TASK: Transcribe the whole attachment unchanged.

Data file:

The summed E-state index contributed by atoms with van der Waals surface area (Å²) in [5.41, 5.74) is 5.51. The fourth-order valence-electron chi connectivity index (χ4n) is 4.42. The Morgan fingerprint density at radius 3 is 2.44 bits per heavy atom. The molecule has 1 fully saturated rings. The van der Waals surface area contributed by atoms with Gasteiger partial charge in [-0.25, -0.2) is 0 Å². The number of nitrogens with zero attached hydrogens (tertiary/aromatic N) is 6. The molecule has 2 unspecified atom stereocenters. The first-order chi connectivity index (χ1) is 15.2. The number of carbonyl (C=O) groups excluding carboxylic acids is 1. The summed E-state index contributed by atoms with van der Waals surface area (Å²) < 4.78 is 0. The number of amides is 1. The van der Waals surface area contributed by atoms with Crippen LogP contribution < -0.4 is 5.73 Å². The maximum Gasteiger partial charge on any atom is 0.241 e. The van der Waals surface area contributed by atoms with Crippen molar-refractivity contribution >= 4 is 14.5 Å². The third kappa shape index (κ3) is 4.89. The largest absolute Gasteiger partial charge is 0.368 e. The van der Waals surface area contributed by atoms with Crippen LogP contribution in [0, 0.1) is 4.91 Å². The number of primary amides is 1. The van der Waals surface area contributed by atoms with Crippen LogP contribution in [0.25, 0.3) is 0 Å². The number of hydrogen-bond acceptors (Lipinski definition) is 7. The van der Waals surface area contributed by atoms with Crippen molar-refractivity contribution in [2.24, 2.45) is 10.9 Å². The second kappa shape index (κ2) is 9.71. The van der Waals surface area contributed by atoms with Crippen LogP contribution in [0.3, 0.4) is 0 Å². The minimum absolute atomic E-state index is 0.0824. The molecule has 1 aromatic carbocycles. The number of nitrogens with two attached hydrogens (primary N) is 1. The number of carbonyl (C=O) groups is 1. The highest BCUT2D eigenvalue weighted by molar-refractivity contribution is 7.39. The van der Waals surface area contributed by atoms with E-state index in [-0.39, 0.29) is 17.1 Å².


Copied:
The summed E-state index contributed by atoms with van der Waals surface area (Å²) in [5.41, 5.74) is 5.51. The fourth-order valence-electron chi connectivity index (χ4n) is 4.42. The Morgan fingerprint density at radius 3 is 2.44 bits per heavy atom. The molecule has 1 fully saturated rings. The van der Waals surface area contributed by atoms with Gasteiger partial charge in [-0.25, -0.2) is 0 Å². The number of nitrogens with zero attached hydrogens (tertiary/aromatic N) is 6. The molecule has 2 unspecified atom stereocenters. The first-order chi connectivity index (χ1) is 15.2. The number of carbonyl (C=O) groups excluding carboxylic acids is 1. The summed E-state index contributed by atoms with van der Waals surface area (Å²) < 4.78 is 0. The number of amides is 1. The van der Waals surface area contributed by atoms with Crippen LogP contribution < -0.4 is 5.73 Å². The maximum Gasteiger partial charge on any atom is 0.241 e. The van der Waals surface area contributed by atoms with Crippen molar-refractivity contribution >= 4 is 14.5 Å². The third kappa shape index (κ3) is 4.89. The largest absolute Gasteiger partial charge is 0.368 e. The van der Waals surface area contributed by atoms with Crippen LogP contribution in [0, 0.1) is 4.91 Å². The number of primary amides is 1. The van der Waals surface area contributed by atoms with Crippen LogP contribution in [0.25, 0.3) is 0 Å². The number of hydrogen-bond acceptors (Lipinski definition) is 7. The van der Waals surface area contributed by atoms with Crippen molar-refractivity contribution in [2.24, 2.45) is 10.9 Å². The second kappa shape index (κ2) is 9.71. The van der Waals surface area contributed by atoms with Crippen LogP contribution in [0.3, 0.4) is 0 Å². The minimum absolute atomic E-state index is 0.0824. The molecule has 1 aromatic carbocycles. The number of nitrogens with two attached hydrogens (primary N) is 1. The number of carbonyl (C=O) groups is 1. The highest BCUT2D eigenvalue weighted by molar-refractivity contribution is 7.39. The van der Waals surface area contributed by atoms with E-state index in [-0.39, 0.29) is 17.1 Å².